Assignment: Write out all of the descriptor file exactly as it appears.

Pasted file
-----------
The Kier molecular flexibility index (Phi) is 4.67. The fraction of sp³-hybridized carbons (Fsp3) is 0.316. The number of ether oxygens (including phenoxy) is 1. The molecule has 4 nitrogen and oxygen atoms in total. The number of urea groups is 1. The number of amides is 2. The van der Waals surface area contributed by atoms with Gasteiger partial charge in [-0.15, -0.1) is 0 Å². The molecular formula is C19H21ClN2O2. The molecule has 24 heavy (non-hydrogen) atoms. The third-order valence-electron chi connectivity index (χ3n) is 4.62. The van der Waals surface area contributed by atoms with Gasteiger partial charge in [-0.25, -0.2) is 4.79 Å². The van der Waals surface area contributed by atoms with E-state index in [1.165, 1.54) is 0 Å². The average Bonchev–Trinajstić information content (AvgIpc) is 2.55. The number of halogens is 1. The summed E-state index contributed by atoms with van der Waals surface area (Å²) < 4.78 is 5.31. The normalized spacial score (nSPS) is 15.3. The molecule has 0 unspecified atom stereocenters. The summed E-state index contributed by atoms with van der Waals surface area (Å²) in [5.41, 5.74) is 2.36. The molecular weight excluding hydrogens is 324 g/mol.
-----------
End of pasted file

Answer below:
The Kier molecular flexibility index (Phi) is 4.67. The fraction of sp³-hybridized carbons (Fsp3) is 0.316. The number of ether oxygens (including phenoxy) is 1. The molecule has 4 nitrogen and oxygen atoms in total. The number of urea groups is 1. The number of amides is 2. The van der Waals surface area contributed by atoms with Gasteiger partial charge in [-0.15, -0.1) is 0 Å². The molecular formula is C19H21ClN2O2. The molecule has 24 heavy (non-hydrogen) atoms. The third-order valence-electron chi connectivity index (χ3n) is 4.62. The van der Waals surface area contributed by atoms with Gasteiger partial charge in [-0.25, -0.2) is 4.79 Å². The van der Waals surface area contributed by atoms with E-state index in [1.165, 1.54) is 0 Å². The average Bonchev–Trinajstić information content (AvgIpc) is 2.55. The number of halogens is 1. The summed E-state index contributed by atoms with van der Waals surface area (Å²) < 4.78 is 5.31. The normalized spacial score (nSPS) is 15.3. The molecule has 0 unspecified atom stereocenters. The summed E-state index contributed by atoms with van der Waals surface area (Å²) in [5.41, 5.74) is 2.36. The molecular weight excluding hydrogens is 324 g/mol.